CROSS-REFERENCE TO RELATED APPLICATIONS
- BACKGROUND OF THE INVENTION
This application claims priority to Korean patent application No. 2003-24427 filed in the Korean Intellectual Property Office on Apr. 17, 2003, the disclosure of which is incorporated herein by reference.
1. Field of the Invention
The present invention relates to a negative electrode for a lithium battery, a method of preparing the same, and a lithium battery comprising the same, and particularly, to a negative electrode for a lithium battery comprising a protective layer having improved lithium ion conductivity, a method of preparing the same, and a lithium battery comprising the same.
2. Description of the Related Art
The remarkable development of smaller, lighter, and higher capability electronic devices and communication devices has led to an increase in the demand for improving the performance and the capacity of secondary batteries for them. The battery generates power using materials that participate in electrochemical reactions as a positive electrode and a negative electrode. The performance such as in the capacity, the cycle life, the electric energy, the safety, and the confidence of the battery are determined depending upon the active materials. Accordingly, improvements in the electrochemical characteristics of the positive and the negative active materials have been actively studied.
Among the recently used active materials for batteries, lithium is more attractive since it has a high electric capacity per weight unit and a high electro-negativity. Accordingly, a battery may be provided with a high capacity and a high voltage upon using the lithium active material. In addition, when a negative active material is composed of the lithium metal, the lithium metal may act as a current collector as well as the active material. Thus, an additional current collector is not required to fabricate a negative electrode plate. Further, the negative electrode plate may be fabricated by depositing the lithium on a metal foil at a certain thickness or compressing a lithium foil on a sheet-shaped current collector of a metal foil or an Exmet (expanded metal). It may also be fabricated by depositing the metal on a polymer film and then either attaching the lithium foil thereto or depositing the lithium metal.
However, the lithium metal has disadvantages in that it lacks safety and tends to generate side reactions with the electrolyte of lithium metal so that dendrites are generated. In addition, the lithium is excessively required by as much as four or five times the amount of the positive active materials in order to prolong the cycle life.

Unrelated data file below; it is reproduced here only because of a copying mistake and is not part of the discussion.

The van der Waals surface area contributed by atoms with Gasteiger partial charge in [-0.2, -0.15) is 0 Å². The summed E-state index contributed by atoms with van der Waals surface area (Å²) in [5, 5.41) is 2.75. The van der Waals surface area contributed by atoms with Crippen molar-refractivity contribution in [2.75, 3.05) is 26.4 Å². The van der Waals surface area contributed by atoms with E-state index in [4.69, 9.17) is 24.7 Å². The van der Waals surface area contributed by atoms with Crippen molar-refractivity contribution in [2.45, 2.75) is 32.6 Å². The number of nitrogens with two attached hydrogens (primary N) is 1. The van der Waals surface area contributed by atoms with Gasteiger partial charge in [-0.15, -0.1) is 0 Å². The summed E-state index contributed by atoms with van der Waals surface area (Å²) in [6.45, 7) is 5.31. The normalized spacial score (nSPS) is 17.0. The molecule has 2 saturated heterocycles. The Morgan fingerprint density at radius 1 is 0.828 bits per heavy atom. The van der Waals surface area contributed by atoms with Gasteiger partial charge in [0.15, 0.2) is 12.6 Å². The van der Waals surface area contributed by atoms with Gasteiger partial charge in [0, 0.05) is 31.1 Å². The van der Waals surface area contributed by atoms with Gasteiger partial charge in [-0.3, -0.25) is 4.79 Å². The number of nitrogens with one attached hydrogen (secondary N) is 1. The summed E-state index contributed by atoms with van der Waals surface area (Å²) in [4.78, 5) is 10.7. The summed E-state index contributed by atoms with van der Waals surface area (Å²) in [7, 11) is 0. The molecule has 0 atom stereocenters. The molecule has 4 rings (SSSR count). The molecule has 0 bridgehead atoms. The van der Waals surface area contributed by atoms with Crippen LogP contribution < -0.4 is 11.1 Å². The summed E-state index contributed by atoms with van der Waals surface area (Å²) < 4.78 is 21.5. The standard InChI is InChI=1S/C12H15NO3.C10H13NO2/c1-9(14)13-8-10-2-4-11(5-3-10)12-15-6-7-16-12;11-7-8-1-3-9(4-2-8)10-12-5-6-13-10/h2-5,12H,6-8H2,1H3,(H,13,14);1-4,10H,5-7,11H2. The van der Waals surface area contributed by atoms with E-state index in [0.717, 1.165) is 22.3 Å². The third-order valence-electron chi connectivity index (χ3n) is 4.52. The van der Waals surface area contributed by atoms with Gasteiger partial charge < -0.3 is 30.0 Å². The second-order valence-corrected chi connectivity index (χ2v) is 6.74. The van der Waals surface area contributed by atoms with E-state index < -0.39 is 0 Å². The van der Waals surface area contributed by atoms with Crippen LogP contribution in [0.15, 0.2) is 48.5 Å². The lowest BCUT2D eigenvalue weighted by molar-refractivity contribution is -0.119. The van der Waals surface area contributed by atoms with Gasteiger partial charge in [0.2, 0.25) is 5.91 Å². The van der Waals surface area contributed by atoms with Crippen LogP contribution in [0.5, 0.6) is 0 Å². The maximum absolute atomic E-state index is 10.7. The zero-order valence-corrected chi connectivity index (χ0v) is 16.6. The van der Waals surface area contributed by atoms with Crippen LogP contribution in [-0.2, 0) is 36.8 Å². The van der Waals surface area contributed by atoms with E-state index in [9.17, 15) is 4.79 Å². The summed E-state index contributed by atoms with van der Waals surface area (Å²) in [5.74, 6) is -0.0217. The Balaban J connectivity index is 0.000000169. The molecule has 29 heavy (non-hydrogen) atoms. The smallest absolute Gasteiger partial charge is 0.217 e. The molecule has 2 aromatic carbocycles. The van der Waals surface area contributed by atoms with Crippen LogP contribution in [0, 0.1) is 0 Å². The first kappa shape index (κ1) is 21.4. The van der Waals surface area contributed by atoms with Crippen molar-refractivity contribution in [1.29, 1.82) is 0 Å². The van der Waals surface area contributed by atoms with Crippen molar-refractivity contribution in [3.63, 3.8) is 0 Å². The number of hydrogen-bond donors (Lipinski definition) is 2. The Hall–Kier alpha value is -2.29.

Accordingly, a protective layer has recently been suggested to protect a surface of the lithium metal. The most attractive candidate is a lithium ion conductor of LIPON (Lithium Phosphorus Oxy-Nitride). In this case, since the protective layer is obtained by sputtering directly on the surface of the lithium metal under a nitrogen gas atmosphere, the nitrogen gas and Li3PO4 target material may react with the lithium metal to generate an adduct of a porous black lithium composite compound having poor adhesion to the lithium metal.
- SUMMARY OF THE INVENTION
Since LIPON, in a similar fashion to the conventional protective layer, has a very low lithium ion conductivity (about 2×10−6 S/cm or less at room temperature), it may cause problems in that a highly significant amount of resistance to the electrochemical reaction is generated upon increasing the deposition to a thickness of more than about 2000 Å.
It is an aspect of the present invention to provide a negative electrode for a lithium battery comprising a protective layer having effective lithium ion conductivity and a dense crystal structure.
It is another aspect of the present invention to provide a method of preparing a negative electrode for a lithium battery, wherein the method provides the negative electrode comprising the protective layer by an uncomplicated process.
It is still another aspect of the present invention to provide a lithium battery comprising the negative electrode.
To accomplish the above and/or other aspects, the present invention provides a negative electrode for a lithium battery comprising a lithium metal, and a protective layer formed on the lithium metal, wherein the protective layer comprises a material having an ionic conductivity of 5×10−5 S/cm or more.
The present invention further provides a method of preparing a negative electrode for a lithium battery comprising the operation of depositing lithium on a surface of lithium metal under a gas atmosphere of at least one selected from the group consisting of nitrogen, oxygen, chlorine, carbon monoxide, carbon dioxide, and sulfur dioxide to provide a protective layer, wherein the protective layer comprises a material having an ionic conductivity of 5×10−5 S/cm or more.
The present invention still further provides a lithium battery comprising the negative electrode; and a positive electrode comprising a positive active material selected from the group consisting of a lithium intercalation compound that reversibly intercalates/deintercalates lithium ions, a sulfur-based compound, and a conductive polymer.
BRIEF DESCRIPTION OF THE DRAWINGS
Additional aspects and/or advantages of the invention will be set forth in part in the description which follows and, in part, will be obvious from the description, or may be learned by practice of the invention.